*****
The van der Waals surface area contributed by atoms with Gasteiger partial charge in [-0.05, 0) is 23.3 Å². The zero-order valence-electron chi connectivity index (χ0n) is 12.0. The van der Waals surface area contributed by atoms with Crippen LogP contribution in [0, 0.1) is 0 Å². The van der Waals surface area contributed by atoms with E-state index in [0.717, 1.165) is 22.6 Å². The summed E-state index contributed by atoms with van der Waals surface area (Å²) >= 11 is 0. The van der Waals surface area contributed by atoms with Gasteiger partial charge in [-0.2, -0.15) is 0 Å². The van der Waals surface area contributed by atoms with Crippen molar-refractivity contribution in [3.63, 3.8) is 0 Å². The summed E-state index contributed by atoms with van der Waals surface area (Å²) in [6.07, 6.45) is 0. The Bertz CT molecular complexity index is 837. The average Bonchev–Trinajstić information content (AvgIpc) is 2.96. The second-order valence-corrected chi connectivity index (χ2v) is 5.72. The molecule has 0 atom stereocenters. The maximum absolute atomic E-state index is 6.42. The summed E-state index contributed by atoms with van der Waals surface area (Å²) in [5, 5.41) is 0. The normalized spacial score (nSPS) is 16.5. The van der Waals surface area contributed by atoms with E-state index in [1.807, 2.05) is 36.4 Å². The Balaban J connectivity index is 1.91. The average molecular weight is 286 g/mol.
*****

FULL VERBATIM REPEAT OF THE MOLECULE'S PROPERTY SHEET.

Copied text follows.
The van der Waals surface area contributed by atoms with Gasteiger partial charge in [-0.05, 0) is 23.3 Å². The zero-order valence-electron chi connectivity index (χ0n) is 12.0. The van der Waals surface area contributed by atoms with Crippen LogP contribution in [0, 0.1) is 0 Å². The van der Waals surface area contributed by atoms with E-state index in [0.717, 1.165) is 22.6 Å². The summed E-state index contributed by atoms with van der Waals surface area (Å²) >= 11 is 0. The van der Waals surface area contributed by atoms with Gasteiger partial charge in [-0.2, -0.15) is 0 Å². The van der Waals surface area contributed by atoms with Crippen molar-refractivity contribution in [3.63, 3.8) is 0 Å². The summed E-state index contributed by atoms with van der Waals surface area (Å²) in [6.07, 6.45) is 0. The Bertz CT molecular complexity index is 837. The average Bonchev–Trinajstić information content (AvgIpc) is 2.96. The second-order valence-corrected chi connectivity index (χ2v) is 5.72. The molecule has 0 atom stereocenters. The maximum absolute atomic E-state index is 6.42. The summed E-state index contributed by atoms with van der Waals surface area (Å²) in [5, 5.41) is 0. The normalized spacial score (nSPS) is 16.5. The van der Waals surface area contributed by atoms with E-state index in [1.807, 2.05) is 36.4 Å². The Balaban J connectivity index is 1.91. The average molecular weight is 286 g/mol.